Rivet Inboard Ribs        Forward Floor Panels                 
  Rudder        Prep Bottom Skin        Control Stick                            
       Attach Stiffeners        Rivet Bottom Skin        Fuel Valve                                 
       Assemble Skeleton        Attach Flaps        Center Console                          
       Jig Skins        Attach Tie Down Ring        Throttle Cable Bracket                
       Rivet Rudder        Attach Wing Tip        Center Tunnel Support Angles    
       Roll Leading Edge        Wing Tip Electrical Stuff        Cockpit Lighting                         
       Attach Counterweight        Install Wing Tip Lens        Finish Interior                            
       Bottom Fairing                                   Final Wing Tip Attachments                Restraint System                        
       Top Fairing                                      NACA Inlet                                        Carpeting                                  
         Heated Pitot Tube                              Comm Antenna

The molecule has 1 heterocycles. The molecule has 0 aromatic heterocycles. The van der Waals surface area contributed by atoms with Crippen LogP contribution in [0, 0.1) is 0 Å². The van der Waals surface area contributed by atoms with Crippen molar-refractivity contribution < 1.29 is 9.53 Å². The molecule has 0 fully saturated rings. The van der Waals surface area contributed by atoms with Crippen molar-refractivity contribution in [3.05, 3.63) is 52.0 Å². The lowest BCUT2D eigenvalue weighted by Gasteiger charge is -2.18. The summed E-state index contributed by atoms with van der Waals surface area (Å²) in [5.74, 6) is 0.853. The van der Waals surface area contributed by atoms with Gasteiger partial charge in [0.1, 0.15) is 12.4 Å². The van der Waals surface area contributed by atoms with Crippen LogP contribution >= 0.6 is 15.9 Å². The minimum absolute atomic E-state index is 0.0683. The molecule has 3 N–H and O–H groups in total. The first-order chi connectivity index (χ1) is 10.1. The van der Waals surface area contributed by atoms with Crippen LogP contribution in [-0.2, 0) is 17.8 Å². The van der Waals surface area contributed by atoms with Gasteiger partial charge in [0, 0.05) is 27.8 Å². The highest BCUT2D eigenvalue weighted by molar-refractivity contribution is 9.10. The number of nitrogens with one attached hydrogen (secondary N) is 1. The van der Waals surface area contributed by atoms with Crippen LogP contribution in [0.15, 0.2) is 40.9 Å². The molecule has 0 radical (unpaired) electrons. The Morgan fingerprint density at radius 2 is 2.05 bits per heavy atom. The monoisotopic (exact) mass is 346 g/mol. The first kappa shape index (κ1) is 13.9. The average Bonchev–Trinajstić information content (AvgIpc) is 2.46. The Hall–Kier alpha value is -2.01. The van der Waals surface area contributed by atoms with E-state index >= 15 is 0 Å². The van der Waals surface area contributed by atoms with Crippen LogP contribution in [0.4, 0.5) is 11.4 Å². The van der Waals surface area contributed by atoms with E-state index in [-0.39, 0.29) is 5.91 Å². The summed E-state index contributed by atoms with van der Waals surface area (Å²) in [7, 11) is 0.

Horizontal Stabilizer          Instrument Sub-Panels              
       Assemble Rear Spar   Canopy        Firewall Protection                     
       Assemble Front Spar        Windshield Bow                                     Instrument Panel                      
       Assemble Skeleton        Canopy Tracks                                  Map Box                                   
       Drill Skins        Windshield Skins                                Interior Panels                          
       Rivet Skins        Canopy Frame                                   Behind the Panel                      
       Tip Fairing                                      Fit Frame to Fuselage                         Music in the Cockpit                 
         Canopy Removal Trick                      Fresh Air Vent                          


       Fitting the Plexiglass                          Fitting the Wings                      
       Attach Stiffeners        Side Skirts                                         Rigging the Flaps